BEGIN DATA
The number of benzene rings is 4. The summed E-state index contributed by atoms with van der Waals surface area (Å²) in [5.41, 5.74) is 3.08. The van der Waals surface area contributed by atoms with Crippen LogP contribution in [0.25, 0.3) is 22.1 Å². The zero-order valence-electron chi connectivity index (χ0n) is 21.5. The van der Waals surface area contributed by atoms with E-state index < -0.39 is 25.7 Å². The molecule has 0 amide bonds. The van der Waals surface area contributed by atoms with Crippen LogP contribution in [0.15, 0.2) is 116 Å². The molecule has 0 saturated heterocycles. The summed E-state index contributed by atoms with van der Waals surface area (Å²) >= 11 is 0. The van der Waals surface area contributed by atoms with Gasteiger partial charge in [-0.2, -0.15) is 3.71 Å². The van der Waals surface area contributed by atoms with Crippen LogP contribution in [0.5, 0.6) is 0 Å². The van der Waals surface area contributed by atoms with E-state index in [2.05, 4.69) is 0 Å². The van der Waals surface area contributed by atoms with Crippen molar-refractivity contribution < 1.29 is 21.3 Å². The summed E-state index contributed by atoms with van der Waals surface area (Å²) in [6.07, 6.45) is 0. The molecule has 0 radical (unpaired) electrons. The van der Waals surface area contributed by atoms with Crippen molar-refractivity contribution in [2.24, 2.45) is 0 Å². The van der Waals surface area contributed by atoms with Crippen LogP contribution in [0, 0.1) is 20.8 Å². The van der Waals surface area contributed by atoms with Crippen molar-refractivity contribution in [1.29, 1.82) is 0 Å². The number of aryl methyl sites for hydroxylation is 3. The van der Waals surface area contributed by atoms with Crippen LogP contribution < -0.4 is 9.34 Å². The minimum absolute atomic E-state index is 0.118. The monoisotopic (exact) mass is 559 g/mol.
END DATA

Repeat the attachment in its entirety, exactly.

The number of benzene rings is 4. The summed E-state index contributed by atoms with van der Waals surface area (Å²) in [5.41, 5.74) is 3.08. The van der Waals surface area contributed by atoms with Crippen LogP contribution in [0.25, 0.3) is 22.1 Å². The zero-order valence-electron chi connectivity index (χ0n) is 21.5. The van der Waals surface area contributed by atoms with E-state index < -0.39 is 25.7 Å². The molecule has 0 amide bonds. The van der Waals surface area contributed by atoms with Crippen LogP contribution in [0.15, 0.2) is 116 Å². The molecule has 0 saturated heterocycles. The summed E-state index contributed by atoms with van der Waals surface area (Å²) >= 11 is 0. The van der Waals surface area contributed by atoms with Gasteiger partial charge in [-0.2, -0.15) is 3.71 Å². The van der Waals surface area contributed by atoms with Crippen LogP contribution in [0.5, 0.6) is 0 Å². The van der Waals surface area contributed by atoms with E-state index in [2.05, 4.69) is 0 Å². The van der Waals surface area contributed by atoms with Crippen molar-refractivity contribution < 1.29 is 21.3 Å². The summed E-state index contributed by atoms with van der Waals surface area (Å²) in [6.07, 6.45) is 0. The molecule has 0 radical (unpaired) electrons. The van der Waals surface area contributed by atoms with Crippen molar-refractivity contribution in [2.24, 2.45) is 0 Å². The van der Waals surface area contributed by atoms with Crippen LogP contribution in [0, 0.1) is 20.8 Å². The van der Waals surface area contributed by atoms with Crippen molar-refractivity contribution in [1.29, 1.82) is 0 Å². The number of aryl methyl sites for hydroxylation is 3. The van der Waals surface area contributed by atoms with Crippen LogP contribution < -0.4 is 9.34 Å². The minimum absolute atomic E-state index is 0.118. The monoisotopic (exact) mass is 559 g/mol.